General strike in public transport sector
In late November 2007, a general strike was held throughout the entire public transport sector involving 300,000 workers. The strike had been announced by the trade union federations and involved 14 branches of the sector, most importantly railways, local public transport, air travel and maritime transport. Reasons given for the strike were the crisis situation in the sector, the lack of suitable government funding, and the demand for a general policy to reform the sector.
On 30 November 2007, the entire Italian public transport sector was paralysed by a general strike announced by the Italian Federation of Transport Workers (Federazione italiana dei lavoratori trasporti, Filt-Cgil), the Italian Federation of Transport (Federazione italiana trasporti, Fit-Cisl) and the Italian Union of Transport Workers (Unione italiana dei lavoratori dei trasporti, Uiltrasporti), flanked by another trade union in the sector, namely the General Union of Transport Workers (Unione generale lavoratori dei trasporti, Ugltrasporti). As the first protest of its kind in 25 years, it involved 14 branches of the sector, including buses, trams, underground systems, planes, trains and ferries, as well as motorway and harbour workers, breakdown services, road haulage and deliveries, cable cars, car rentals, driving schools and funeral transport. A total of 300,000 workers were involved in the strike. The work stoppage was announced by the trade unions in full compliance with the law, and it was organised in such a way to allow the operation of essential services, as envisaged by law.
Reasons for strike
The trade unions cited numerous reasons for organising such a large-scale protest. First, the ongoing crisis in the sector was highlighted, particularly in relation to air (as in the case of Alitalia), railway (Trenitalia) and maritime (Tirrenia) transport, as well as the unresolved issue of road haulage (‘transports internationaux routiers’ (TIRs) or ‘international road transport’), on which Italy is dependent to a greater degree than is the case in other European countries. The trade unions complained about the low level of resources allocated by the government budget to relaunch the transport system, and criticised the lack of a well-defined government planning policy. Moreover, the unions accused the government of ‘immobilism’.
Under these conditions – according to the trade unions – a negative impact on workers and on the renewal of collective agreements in the sector are inevitable, alongside the continuing inefficiency and shortage of services available to citizens. The situation of local railway transport is particularly serious, given that investment in the sector has for many years been concentrated on Eurostar and high-speed railways. For these reasons, the trade unions promoting the strike called for the immediate resumption of talks with the government, and for the urgent allocation of sufficient resources to sustain services in the transport sector.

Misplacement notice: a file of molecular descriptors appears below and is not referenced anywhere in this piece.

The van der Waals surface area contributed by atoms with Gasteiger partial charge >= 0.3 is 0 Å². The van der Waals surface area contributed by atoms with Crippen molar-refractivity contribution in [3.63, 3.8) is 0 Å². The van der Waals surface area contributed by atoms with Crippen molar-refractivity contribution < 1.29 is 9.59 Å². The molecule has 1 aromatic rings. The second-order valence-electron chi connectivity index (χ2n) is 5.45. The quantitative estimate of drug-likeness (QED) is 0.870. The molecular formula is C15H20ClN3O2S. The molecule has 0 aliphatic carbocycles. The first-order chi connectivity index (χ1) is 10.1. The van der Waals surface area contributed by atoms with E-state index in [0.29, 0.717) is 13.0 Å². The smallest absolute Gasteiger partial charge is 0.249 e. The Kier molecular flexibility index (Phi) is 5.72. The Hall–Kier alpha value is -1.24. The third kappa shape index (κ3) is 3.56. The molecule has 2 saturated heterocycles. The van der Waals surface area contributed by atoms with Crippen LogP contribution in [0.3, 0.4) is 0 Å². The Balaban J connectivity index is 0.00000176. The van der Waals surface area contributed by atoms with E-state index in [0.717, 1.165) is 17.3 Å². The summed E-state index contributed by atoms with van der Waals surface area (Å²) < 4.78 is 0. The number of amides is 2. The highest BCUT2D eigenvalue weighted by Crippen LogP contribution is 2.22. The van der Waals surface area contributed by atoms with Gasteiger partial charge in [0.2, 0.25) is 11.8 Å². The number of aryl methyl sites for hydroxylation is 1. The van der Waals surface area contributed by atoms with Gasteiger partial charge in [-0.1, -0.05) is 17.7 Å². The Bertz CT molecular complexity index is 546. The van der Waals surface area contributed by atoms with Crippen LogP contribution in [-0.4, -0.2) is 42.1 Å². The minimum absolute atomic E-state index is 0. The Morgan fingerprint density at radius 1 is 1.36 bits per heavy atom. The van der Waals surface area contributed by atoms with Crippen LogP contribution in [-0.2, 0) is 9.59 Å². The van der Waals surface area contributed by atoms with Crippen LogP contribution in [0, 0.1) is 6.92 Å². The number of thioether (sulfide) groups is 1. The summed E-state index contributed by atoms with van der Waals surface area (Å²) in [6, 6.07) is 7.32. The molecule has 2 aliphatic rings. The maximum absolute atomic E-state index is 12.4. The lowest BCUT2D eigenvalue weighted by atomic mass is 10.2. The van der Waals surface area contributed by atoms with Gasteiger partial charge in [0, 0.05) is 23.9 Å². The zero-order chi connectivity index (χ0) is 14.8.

According to the General Secretary of Filt-Cgil, Fabrizio Solari, ‘the strike was called in the absence of talks, although these have been repeatedly requested with the government, and due to the lack of planning and regulation initiatives able to remedy the sector’s increasingly severe crisis: particularly at Alitalia […] and the Italian State Railways […]. The same situation applies to Tirrenia and local public transport’. For the General Secretary of Fit-Cisl, Claudio Claudiani, ‘the government has once again demonstrated its lack of commitment and its ambiguity on urgent issues concerning transport, the provision of universal services, and the mobility of commuters above all’.
The Minister of Transport, Alessandro Bianchi, responded: ‘We are drawing up an action programme and seeking to forecast the demand for transport in the medium to long term, and by 2008 we will have issued the General Mobility Plan. But, in the meantime, €600 million a year will be allocated to allow and sustain the reform of local public transport’.
The general strike in the transport sector – the first in 25 years – did not principally concern pay issues connected with the renewal of the national collective agreements for the sector, but rather wider problems concerning the future of the Italian transport system. The worsening of national mobility is exacerbating a long-standing crisis – as in the case of Alitalia. In fact, on the one hand, road transport of both goods and people is constantly growing, while on the other, a parallel deterioration in railway transport has occurred, especially with regard to local and regional transport services used by commuters.
To prevent a concerted reaction by the trade unions to these problems, talks must be resumed between the social partners and agreement sought on a development policy to relaunch and modernise the transport sector.
Livio Muratore, Ires Lombardia